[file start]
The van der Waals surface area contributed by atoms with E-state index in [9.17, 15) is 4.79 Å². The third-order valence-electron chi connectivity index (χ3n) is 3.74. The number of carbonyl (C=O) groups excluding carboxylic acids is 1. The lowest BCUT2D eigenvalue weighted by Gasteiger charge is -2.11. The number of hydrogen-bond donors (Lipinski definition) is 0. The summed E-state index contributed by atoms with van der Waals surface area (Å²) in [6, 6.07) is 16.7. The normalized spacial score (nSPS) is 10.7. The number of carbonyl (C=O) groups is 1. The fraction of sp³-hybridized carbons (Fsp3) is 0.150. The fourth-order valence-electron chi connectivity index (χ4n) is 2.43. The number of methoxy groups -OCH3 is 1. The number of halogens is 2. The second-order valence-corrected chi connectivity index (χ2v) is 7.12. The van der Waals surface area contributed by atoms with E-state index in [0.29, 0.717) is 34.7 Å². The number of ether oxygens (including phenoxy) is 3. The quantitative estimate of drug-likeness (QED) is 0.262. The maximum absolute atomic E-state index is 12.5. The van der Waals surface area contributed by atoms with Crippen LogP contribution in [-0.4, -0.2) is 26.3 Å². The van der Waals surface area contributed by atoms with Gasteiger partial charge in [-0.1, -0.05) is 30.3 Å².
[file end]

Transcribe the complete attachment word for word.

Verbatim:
The van der Waals surface area contributed by atoms with E-state index in [9.17, 15) is 4.79 Å². The third-order valence-electron chi connectivity index (χ3n) is 3.74. The number of carbonyl (C=O) groups excluding carboxylic acids is 1. The lowest BCUT2D eigenvalue weighted by Gasteiger charge is -2.11. The number of hydrogen-bond donors (Lipinski definition) is 0. The summed E-state index contributed by atoms with van der Waals surface area (Å²) in [6, 6.07) is 16.7. The normalized spacial score (nSPS) is 10.7. The number of carbonyl (C=O) groups is 1. The fraction of sp³-hybridized carbons (Fsp3) is 0.150. The fourth-order valence-electron chi connectivity index (χ4n) is 2.43. The number of methoxy groups -OCH3 is 1. The number of halogens is 2. The second-order valence-corrected chi connectivity index (χ2v) is 7.12. The van der Waals surface area contributed by atoms with E-state index in [0.29, 0.717) is 34.7 Å². The number of ether oxygens (including phenoxy) is 3. The quantitative estimate of drug-likeness (QED) is 0.262. The maximum absolute atomic E-state index is 12.5. The van der Waals surface area contributed by atoms with Crippen LogP contribution in [-0.4, -0.2) is 26.3 Å². The van der Waals surface area contributed by atoms with Gasteiger partial charge in [-0.1, -0.05) is 30.3 Å².